Searching over 5,500,000 cases.


searching
Buy This Entire Record For $7.95

Official citation and/or docket number and footnotes (if any) for this case available with purchase.

Learn more about what you receive with purchase of this case.

People v. Coons

State of New York Supreme Court, Appellate Division Third Judicial Department


May 20, 2010

THE PEOPLE OF THE STATE OF NEW YORK, RESPONDENT,
v.
DAVID A. COONS, APPELLANT.

The opinion of the court was delivered by: Lahtinen, J.

MEMORANDUM AND ORDER

Calendar Date: April 28, 2010

Before: Cardona, P.J., Mercure, Lahtinen, Malone Jr. and Egan Jr., JJ.

Appeal from a judgment of the Supreme Court (Sise, J.), rendered January 9, 2009 in Schenectady County, convicting defendant upon his plea of guilty of the crime of burglary in the third degree (three counts).

Defendant was charged with various crimes in three separate indictments. In May 2008, following the People's successful motion to consolidate the indictments, defendant agreed to plead guilty to three counts of burglary in the third degree. In June 2008, when the presentence investigation report indicated that defendant had apparently attempted suicide during an interview with a probation officer, Supreme Court adjourned sentencing and ordered a competency examination pursuant to CPL article 730. As a result of that examination, defendant was found to be an incapacitated person by both examining psychiatrists. Neither party requested a CPL article 730 competency hearing at that time and defendant was thereafter remanded to a mental health facility for treatment. In November 2008, defendant was found to be fit to proceed and, in January 2009, after reaffirming his guilty plea, defendant was sentenced pursuant to the plea agreement as a persistent felony offender to a prison term of 15 years to life. Defendant now appeals.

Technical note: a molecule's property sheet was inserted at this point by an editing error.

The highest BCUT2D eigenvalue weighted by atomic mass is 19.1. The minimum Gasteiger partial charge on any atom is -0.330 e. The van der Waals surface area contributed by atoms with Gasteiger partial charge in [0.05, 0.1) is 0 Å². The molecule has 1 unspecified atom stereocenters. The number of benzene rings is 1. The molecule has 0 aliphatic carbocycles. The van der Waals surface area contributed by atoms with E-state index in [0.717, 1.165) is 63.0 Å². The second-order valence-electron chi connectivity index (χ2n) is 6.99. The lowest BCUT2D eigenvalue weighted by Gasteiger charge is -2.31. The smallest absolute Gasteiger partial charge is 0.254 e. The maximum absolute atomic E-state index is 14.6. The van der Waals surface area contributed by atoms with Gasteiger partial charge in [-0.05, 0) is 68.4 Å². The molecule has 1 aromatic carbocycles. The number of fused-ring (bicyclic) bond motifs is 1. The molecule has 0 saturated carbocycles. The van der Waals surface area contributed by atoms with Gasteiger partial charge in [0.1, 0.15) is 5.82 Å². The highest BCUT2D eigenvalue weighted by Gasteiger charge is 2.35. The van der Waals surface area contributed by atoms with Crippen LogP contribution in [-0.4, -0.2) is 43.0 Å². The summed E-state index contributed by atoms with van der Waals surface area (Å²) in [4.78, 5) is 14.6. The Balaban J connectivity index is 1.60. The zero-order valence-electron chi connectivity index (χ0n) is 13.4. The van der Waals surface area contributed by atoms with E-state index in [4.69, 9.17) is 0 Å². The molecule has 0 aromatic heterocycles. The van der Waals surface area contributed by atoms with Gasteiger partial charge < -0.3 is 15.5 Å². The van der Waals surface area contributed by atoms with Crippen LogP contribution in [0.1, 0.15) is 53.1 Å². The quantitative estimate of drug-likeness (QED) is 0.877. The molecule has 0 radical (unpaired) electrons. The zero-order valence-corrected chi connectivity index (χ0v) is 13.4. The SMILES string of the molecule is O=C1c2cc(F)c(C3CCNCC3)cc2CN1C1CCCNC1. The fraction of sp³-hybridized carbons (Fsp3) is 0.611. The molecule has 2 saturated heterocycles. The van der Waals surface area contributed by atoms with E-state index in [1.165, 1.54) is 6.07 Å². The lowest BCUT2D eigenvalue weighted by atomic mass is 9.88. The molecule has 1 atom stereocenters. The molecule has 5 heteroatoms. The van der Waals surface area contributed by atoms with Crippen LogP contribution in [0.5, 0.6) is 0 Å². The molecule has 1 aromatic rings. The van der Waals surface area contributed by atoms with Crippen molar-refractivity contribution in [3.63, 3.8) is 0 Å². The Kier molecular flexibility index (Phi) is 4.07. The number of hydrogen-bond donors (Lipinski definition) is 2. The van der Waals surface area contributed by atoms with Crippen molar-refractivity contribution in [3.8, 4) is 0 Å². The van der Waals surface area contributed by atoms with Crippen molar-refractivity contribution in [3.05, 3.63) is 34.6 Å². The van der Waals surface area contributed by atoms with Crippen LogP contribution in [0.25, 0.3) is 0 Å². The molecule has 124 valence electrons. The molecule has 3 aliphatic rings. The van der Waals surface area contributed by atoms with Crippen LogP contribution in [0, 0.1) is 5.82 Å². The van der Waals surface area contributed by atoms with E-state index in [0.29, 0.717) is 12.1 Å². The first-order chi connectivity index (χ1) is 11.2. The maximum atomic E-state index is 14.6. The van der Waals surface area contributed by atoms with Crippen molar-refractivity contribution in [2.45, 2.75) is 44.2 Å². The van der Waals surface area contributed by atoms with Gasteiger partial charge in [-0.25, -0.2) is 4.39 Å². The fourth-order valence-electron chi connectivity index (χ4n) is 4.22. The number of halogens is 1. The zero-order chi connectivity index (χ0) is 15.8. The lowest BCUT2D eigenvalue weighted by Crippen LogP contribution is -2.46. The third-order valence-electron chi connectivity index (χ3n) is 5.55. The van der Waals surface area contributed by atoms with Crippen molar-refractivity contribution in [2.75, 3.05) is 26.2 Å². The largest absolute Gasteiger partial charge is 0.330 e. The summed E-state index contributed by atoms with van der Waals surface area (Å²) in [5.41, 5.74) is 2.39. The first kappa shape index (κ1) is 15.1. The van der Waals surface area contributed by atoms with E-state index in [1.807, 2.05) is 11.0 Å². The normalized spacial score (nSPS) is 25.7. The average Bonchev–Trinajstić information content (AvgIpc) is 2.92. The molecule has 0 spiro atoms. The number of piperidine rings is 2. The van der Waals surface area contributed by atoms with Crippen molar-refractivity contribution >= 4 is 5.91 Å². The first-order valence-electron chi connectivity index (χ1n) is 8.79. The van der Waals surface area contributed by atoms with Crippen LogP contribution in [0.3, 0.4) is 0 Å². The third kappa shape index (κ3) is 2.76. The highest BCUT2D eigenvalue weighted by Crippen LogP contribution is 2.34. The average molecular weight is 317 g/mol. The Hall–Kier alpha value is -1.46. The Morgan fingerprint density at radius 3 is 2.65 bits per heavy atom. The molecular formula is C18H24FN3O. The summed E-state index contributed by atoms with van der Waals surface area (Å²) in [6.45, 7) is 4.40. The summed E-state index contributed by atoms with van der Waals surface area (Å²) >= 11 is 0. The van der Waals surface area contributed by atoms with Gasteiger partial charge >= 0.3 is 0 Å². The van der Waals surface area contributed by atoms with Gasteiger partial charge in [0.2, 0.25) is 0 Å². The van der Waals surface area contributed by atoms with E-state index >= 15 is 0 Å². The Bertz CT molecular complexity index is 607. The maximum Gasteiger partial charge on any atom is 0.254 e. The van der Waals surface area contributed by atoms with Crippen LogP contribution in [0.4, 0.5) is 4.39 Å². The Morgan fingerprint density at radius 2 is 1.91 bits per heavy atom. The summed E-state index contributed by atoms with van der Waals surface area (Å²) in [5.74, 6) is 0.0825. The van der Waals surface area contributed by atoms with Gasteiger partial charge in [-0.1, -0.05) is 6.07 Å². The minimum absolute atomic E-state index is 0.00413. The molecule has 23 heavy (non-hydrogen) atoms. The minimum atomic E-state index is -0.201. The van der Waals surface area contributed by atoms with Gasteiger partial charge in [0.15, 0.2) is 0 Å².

We affirm. Defendant's sole claim on appeal is that, inasmuch as he was found to be incompetent subsequent to the date of his plea, he should be presumed to have been incompetent at the time of his plea and, therefore, Supreme Court erred in accepting the plea without ordering a CPL article 730 competency hearing. Initially, we note that as defendant's claim challenges the voluntariness of his plea, it is not preserved for our review due to his failure to move to withdraw his plea or vacate his judgment of conviction (see People v Dantzler, 63 AD3d 1376, 1377 [2009], lv denied 14 NY3d 799 [2010]; People v Sorey, 55 AD3d 1063, 1064 [2008], lv denied 11 NY3d 930 [2009]). Moreover, the narrow exception to the preservation requirement is inapplicable here as defendant made no statements during allocution that were inconsistent with his guilt or otherwise called into question the voluntariness of his plea (see People v Bethel, 69 AD3d 1126, 1127 [2010]).

In any event, regarding defendant's competency, it is well settled that "[a] defendant is presumed to be competent and is not entitled, as a matter of law, to a competency hearing unless the court has reasonable grounds to believe that, because of mental disease or defect, the defendant is incapable of assisting in his or her own defense or of understanding the proceedings against him [or her]" (People v Planty, 238 AD2d 806, 807 [1997], lv denied 89 NY2d 1098 [1997]; accord People v Trotter, 28 AD3d 947, 948 [2006], lv denied 7 NY3d 764 [2006]). Based upon our review of the record, we find that defendant actively participated in his own defense and, although he stated that he was taking various medications for mental illness at the time of his plea, Supreme Court confirmed that the medications did not affect his ability to understand the proceedings and the record does not reflect that defendant lacked the capacity to enter a knowing and voluntary plea (see People v Sorey, 55 AD3d at 1064). Further, a determination that defendant was incapacitated subsequent to his plea is not evidence that defendant was incapacitated at the time of his plea (see generally People v Gelikkaya, 84 NY2d 456, 459-460 [1994]; People v Pena, 251 AD2d 26, 30-31 [1998]). As there is nothing in the record to indicate that defendant lacked the capacity to enter a knowing and voluntary guilty plea, we conclude that Supreme Court did not abuse its discretion in accepting the plea without ordering a CPL article 730 competency hearing. Finally, we note that once defendant was found to be fit to proceed, he did not request a CPL article 730 competency hearing or move to withdraw his guilty plea; rather, he reaffirmed his plea prior to sentencing.

Cardona, P.J., Mercure, Malone Jr. and Egan Jr., JJ., concur.

ORDERED that the judgment is affirmed.

20100520

© 1992-2010 VersusLaw Inc.



Buy This Entire Record For $7.95

Official citation and/or docket number and footnotes (if any) for this case available with purchase.

Learn more about what you receive with purchase of this case.